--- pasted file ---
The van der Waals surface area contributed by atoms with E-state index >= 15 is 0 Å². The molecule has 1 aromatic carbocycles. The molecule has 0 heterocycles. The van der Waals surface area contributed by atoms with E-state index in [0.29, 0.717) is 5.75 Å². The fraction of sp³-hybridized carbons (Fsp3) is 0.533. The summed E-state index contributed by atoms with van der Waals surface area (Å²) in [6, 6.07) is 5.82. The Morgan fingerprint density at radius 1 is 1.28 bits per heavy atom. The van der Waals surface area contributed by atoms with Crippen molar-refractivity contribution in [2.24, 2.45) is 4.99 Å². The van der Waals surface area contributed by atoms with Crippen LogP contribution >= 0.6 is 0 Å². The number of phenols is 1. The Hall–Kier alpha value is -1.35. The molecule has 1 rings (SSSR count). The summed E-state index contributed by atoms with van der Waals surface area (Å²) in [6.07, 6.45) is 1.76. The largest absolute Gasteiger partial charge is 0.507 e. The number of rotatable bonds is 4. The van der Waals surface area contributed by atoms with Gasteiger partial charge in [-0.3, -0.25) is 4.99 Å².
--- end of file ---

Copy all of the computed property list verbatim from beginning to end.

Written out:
The van der Waals surface area contributed by atoms with E-state index >= 15 is 0 Å². The molecule has 1 aromatic carbocycles. The molecule has 0 heterocycles. The van der Waals surface area contributed by atoms with E-state index in [0.29, 0.717) is 5.75 Å². The fraction of sp³-hybridized carbons (Fsp3) is 0.533. The summed E-state index contributed by atoms with van der Waals surface area (Å²) in [6, 6.07) is 5.82. The Morgan fingerprint density at radius 1 is 1.28 bits per heavy atom. The van der Waals surface area contributed by atoms with Crippen molar-refractivity contribution in [2.24, 2.45) is 4.99 Å². The van der Waals surface area contributed by atoms with Crippen LogP contribution >= 0.6 is 0 Å². The number of phenols is 1. The Hall–Kier alpha value is -1.35. The molecule has 1 rings (SSSR count). The summed E-state index contributed by atoms with van der Waals surface area (Å²) in [6.07, 6.45) is 1.76. The largest absolute Gasteiger partial charge is 0.507 e. The number of rotatable bonds is 4. The van der Waals surface area contributed by atoms with Gasteiger partial charge in [-0.3, -0.25) is 4.99 Å².